Sports players have teamed up with local radio and educators to help farmers in distress.
The Cronulla-Sutherland Sharks national rugby league team donated a signed jersey and polo shirts to the NSW Department of Education, while the NRL also sent up game tickets.
More than $1000 was raised by the jersey auction.
- How you can help New England – North West farmers survive the drought
- Barnaby Joyce’s “ill-informed” comments on water slapped down
- CWA run stall in Coles Armidale today to raise money for drought-affected farmers
- Drought: 15,000 megalitre release of water from state’s dams for farmers
- Barnaby Joyce promoted to govt’s go-to man for drought
Listeners to local radio stations 2AD and FM100.3 phoned in bids on the items with auction proceeds going to help farmers – half to buy bales, and half to pay for household expenses such as food and toiletries.
Radio manager and sports fan Steve McMillan placed the first bid of $500.
“It was a no-brainer for us,” Mr McMillan said. “Farmers are doing it tough. As a former dairy farmer, We went through two droughts while I was working there. I know what it’s like to be a kid with nothing, and having to wash in the creek.”
Mr McMillan’s radio stations reached 4000 listeners.
“It was really good that Steve came on board,” Carol Green, the Department of Education’s Aboriginal community liaison officer, said. “He got it out to a wider audience. He got it so far afield, and we would never have been able to do that from this office. Big kudos, and thank you!”
Ms Green arranged the donation of the sports gear. She rang Jeff Hardy, from the Indigenous young men’s foundation Clontarf, who talked to the Sharks’ Chad Cleary. A week later, the tops had arrived.
“The drought has been impacting us,” Ms Green said. “Some kids aren’t attending school; some haven’t got enough food to go to school with; and they’re worrying about Mum and Dad back on the farm.
“This was a really good way of us trying to let the families know we care about you, and this is what we want to do to try and help. It’s a good outcome.”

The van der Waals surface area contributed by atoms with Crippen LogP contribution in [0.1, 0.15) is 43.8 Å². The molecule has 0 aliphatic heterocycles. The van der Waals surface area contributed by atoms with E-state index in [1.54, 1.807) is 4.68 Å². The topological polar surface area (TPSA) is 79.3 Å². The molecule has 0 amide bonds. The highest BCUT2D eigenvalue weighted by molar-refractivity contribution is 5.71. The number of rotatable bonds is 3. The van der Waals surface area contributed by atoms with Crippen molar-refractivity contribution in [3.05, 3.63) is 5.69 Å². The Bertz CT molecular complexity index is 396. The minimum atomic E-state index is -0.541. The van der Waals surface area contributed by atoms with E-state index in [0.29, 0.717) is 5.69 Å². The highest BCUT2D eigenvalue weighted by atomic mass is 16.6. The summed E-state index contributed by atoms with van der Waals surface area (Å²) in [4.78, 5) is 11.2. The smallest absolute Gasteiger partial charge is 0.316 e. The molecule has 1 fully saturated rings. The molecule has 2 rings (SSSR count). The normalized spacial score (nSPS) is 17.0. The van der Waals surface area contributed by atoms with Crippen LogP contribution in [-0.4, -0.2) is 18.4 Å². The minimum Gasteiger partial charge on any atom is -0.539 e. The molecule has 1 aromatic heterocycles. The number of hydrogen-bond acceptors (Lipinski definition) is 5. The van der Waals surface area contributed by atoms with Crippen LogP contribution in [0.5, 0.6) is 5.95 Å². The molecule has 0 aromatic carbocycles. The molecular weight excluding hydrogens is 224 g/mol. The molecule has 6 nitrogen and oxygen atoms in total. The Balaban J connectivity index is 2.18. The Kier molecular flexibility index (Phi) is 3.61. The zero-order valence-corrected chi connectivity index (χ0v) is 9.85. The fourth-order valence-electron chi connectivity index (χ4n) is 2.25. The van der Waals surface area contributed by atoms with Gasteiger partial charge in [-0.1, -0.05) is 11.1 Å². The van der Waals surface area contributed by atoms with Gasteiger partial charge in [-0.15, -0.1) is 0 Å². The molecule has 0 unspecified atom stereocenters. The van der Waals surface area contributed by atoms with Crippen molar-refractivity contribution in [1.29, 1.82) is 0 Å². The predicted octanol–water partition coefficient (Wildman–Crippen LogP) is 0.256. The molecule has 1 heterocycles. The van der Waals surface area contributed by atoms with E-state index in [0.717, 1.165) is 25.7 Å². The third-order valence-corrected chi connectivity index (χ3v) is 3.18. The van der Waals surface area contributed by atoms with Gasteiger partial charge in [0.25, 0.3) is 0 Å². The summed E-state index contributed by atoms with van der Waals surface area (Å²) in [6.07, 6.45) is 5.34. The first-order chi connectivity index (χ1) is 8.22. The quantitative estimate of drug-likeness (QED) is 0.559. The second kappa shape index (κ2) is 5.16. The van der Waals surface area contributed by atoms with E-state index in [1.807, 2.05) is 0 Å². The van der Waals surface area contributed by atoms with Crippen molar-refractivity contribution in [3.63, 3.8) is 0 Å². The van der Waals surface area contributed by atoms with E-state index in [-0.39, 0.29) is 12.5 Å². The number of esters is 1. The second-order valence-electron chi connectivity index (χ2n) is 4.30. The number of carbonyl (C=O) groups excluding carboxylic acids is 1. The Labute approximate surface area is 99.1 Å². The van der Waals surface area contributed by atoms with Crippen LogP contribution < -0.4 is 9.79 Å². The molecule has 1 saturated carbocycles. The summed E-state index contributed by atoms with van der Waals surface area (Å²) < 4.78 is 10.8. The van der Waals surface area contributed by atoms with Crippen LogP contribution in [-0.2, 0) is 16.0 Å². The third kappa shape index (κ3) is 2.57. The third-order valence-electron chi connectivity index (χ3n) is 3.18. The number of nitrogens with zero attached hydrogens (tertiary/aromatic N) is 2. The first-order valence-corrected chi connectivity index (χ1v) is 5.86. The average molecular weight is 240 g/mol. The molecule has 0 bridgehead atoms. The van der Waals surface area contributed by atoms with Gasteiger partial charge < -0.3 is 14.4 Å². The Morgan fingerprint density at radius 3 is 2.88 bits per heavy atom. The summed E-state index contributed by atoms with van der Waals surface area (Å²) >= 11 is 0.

The local schools have also rallied round farming families. The Department of Education’s head office in Sydney wanted to help the region’s farmers.
Educational leadership directors Pat Cavanagh and Matt Hobbs talked to local schools – and discovered that many principals were already doing, or about to do, something.
Schools held cake days, colour runs, and dress like a farmer days. They opened up the school so the community could do the laundry, take showers, and use toilets; extended breakfast; and subsidized excursion costs.
“There’s really a lot happening in education at the moment,” Mr Cavanagh said. “It’s really uplifting to see that. Principals are thinking cleverly about what they can do to support people through the drought. We’re really proud of it.”
"A lot of families are buying water now, because they've run out altogether,” Mr Hobbs said. “If they can buy it, they're buying it, so there's an added cost again. Not only can't they feed their stock, sometimes not feed their families, but they're having to buy water as well."
Taronga Zoo Sydney and Taronga Western Plains Zoo also provided 20 family passes, available for a year.
"In nine months, if the farmers are back on their feet a little bit, and just want time out,” Ms Green said, “then because of the support from the zoo and the Department of Education, we are able to give those family passes out."
Mr Cavanagh and Mr Hobbs will each give out 10 in their networks.
The Armidale Department of Education office has also raised $500 through donations and hamper items.
The winner of the Cronulla jersey was Alan Piddington with a bid of $1100. Of this, $550 was donated to Buy a Bale and the remaining $550 will be donated to Salvo’s.